WCU: Best quarter in three years on oil, metals strength
Head of Commodity Strategy, Saxo Bank Group
Summary: The first quarter of 2019 was the strongest in three years for the commodities sector as the global turnaround in central bank policy allowed growth-dependent energy and metals assets to surge past fears of an incoming slowdown.
Several markets, including commodities, began the year on the defensive with growth concerns and Federal Reserve-led liquidity tightening raising concerns about the prospects for 2019. The year, however, was only a few days old before global policy panic set in with the Fed hitting the pause button in early January before calling a halt to further quantitative tightening at the end of the quarter.
As a result, the market has gone from expecting two rate hikes to an 80% probability of a cut before year-end.
The Bank of Japan and the European Central Bank followed suit with its own measures, while in China the government stepped in with various policy moves to stabilise its economy. The chance of a trade deal between US and China helped sentiment further.
Growth concerns and a flattening yield curve (which raises the risk of recession) provided some sporadic support to precious metals which otherwise were held down by surging equities and the consequent reduced demand for safe-havens and diversification.
Instead, it was the growth-dependent sectors of energy and industrial metals that provided most of the gains. Surging stock markets, Opec production cuts and Chinese stimulus helped to support a strong quarter for the energy and industrial metal sectors.
The agriculture sector was mixed with the US-China trade dispute as well as surging stocks providing continued headwinds. Some uncertainty about growing conditions ahead of the Northern Hemisphere Q2 planting season, however, provided some support. Arabica coffee hit a 14-year low as it continued to suffer from a weak Brazilian real and high Brazil output.
The uncertainty related to the outlook for agricultural commodities helped drive a record hedge fund short across key agriculture commodities. This development combined with a potential change in the fundamental and/or technical outlook could provide the sector with the tailwind to make up for lost ground into the second quarter.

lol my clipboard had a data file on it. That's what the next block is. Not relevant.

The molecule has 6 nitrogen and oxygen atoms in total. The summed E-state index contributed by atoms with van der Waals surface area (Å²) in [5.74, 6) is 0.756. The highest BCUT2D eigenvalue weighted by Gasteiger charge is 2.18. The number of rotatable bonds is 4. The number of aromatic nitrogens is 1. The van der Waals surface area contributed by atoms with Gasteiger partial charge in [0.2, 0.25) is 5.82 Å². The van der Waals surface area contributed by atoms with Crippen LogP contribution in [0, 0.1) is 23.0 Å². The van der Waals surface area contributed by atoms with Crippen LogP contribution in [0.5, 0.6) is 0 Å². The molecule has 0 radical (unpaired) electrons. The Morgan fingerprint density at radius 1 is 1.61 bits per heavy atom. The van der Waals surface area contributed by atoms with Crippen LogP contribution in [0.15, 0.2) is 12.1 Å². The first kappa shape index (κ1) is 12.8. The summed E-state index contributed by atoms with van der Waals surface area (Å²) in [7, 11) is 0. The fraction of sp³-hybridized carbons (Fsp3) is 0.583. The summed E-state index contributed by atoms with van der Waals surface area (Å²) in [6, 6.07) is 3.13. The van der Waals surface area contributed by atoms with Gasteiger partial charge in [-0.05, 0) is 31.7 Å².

The chart below shows the net position held by hedge funds across key commodity futures:
While falling bond yields and an 80% probability of a US rate cut before year-end are supportive, the other two engines – stocks and the dollar – have both been sputtering. Stable to higher stocks reduce the demand for alternative or safe-haven assets while the dollar has continued to recover from its post-FOMC sell-off. Growth concerns remain a key focus and one that could reduce the appeal for stocks if it deteriorates, as well as weakening the dollar and lending a hand to gold.
Underlying demand through exchange-traded products remains healthy with total holdings on the rise since early March. Hedge funds, meanwhile, continue to struggle and constantly have to adjust their leveraged exposure. The increase in bullish gold bets in the run-up to, and immediate aftermath of, the March 20 FOMC meeting and subsequent price drop has left them underwater with most of that position.
With the uptrend from early March broken, the risk of a deeper correction has once again emerged. The key level of support remains around $1275/oz, the 38.2% Fibonacci retracement and the January low.
Once $1,500/oz broke, the floodgate opened and the dismal liquidity in this metal became apparent. However, finding support ahead of $1,285/oz on the June futures tells us that this was nothing more than a weak correction within a strong uptrend, no matter how painful it seemed.
Opec and Russia are for various reasons very unlikely to reverse the current course of keeping production tight. The Q4 collapse last year occurred after Opec, led by Saudi Arabia, ramped up production in the belief that Iranian exports would collapse. Instead they were wrong-footed by Trump’s waivers which helped trigger the December collapse.
With supply being cut, the biggest risk to oil is renewed worries about global growth and demand. This focus, however, will be kept down as long global stocks continue to rally like they did this past week on renewed trade deal and rate cut hopes.
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